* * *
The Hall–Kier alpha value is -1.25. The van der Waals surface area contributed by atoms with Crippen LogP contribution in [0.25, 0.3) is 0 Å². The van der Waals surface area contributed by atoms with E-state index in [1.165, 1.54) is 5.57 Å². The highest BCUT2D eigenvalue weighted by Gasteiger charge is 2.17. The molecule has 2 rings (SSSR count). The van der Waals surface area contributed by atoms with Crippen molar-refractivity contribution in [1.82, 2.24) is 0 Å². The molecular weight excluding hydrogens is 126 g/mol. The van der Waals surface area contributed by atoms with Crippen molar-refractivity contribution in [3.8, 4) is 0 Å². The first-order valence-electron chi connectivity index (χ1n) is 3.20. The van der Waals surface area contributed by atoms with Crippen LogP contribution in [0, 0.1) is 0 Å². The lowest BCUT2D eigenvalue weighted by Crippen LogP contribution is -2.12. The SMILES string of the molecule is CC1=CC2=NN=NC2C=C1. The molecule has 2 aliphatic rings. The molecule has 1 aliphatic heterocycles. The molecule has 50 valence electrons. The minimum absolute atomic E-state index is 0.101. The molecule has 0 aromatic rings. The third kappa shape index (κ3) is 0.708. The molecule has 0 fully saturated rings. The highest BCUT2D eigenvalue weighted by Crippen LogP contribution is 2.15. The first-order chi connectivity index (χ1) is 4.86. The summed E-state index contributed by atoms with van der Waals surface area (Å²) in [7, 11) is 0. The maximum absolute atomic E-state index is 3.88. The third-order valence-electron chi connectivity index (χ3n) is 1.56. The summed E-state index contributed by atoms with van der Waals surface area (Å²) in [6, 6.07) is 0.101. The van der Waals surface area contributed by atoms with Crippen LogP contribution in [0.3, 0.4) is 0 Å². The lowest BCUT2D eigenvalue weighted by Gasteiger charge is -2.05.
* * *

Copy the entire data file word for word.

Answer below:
The Hall–Kier alpha value is -1.25. The van der Waals surface area contributed by atoms with Crippen LogP contribution in [0.25, 0.3) is 0 Å². The van der Waals surface area contributed by atoms with E-state index in [1.165, 1.54) is 5.57 Å². The highest BCUT2D eigenvalue weighted by Gasteiger charge is 2.17. The molecule has 2 rings (SSSR count). The van der Waals surface area contributed by atoms with Crippen molar-refractivity contribution in [1.82, 2.24) is 0 Å². The molecular weight excluding hydrogens is 126 g/mol. The van der Waals surface area contributed by atoms with Crippen molar-refractivity contribution in [3.8, 4) is 0 Å². The first-order valence-electron chi connectivity index (χ1n) is 3.20. The van der Waals surface area contributed by atoms with Crippen LogP contribution in [0, 0.1) is 0 Å². The lowest BCUT2D eigenvalue weighted by Crippen LogP contribution is -2.12. The SMILES string of the molecule is CC1=CC2=NN=NC2C=C1. The molecule has 2 aliphatic rings. The molecule has 1 aliphatic heterocycles. The molecule has 50 valence electrons. The minimum absolute atomic E-state index is 0.101. The molecule has 0 aromatic rings. The third kappa shape index (κ3) is 0.708. The molecule has 0 fully saturated rings. The highest BCUT2D eigenvalue weighted by Crippen LogP contribution is 2.15. The first-order chi connectivity index (χ1) is 4.86. The summed E-state index contributed by atoms with van der Waals surface area (Å²) in [7, 11) is 0. The maximum absolute atomic E-state index is 3.88. The third-order valence-electron chi connectivity index (χ3n) is 1.56. The summed E-state index contributed by atoms with van der Waals surface area (Å²) in [6, 6.07) is 0.101. The van der Waals surface area contributed by atoms with Crippen LogP contribution in [0.3, 0.4) is 0 Å². The lowest BCUT2D eigenvalue weighted by Gasteiger charge is -2.05.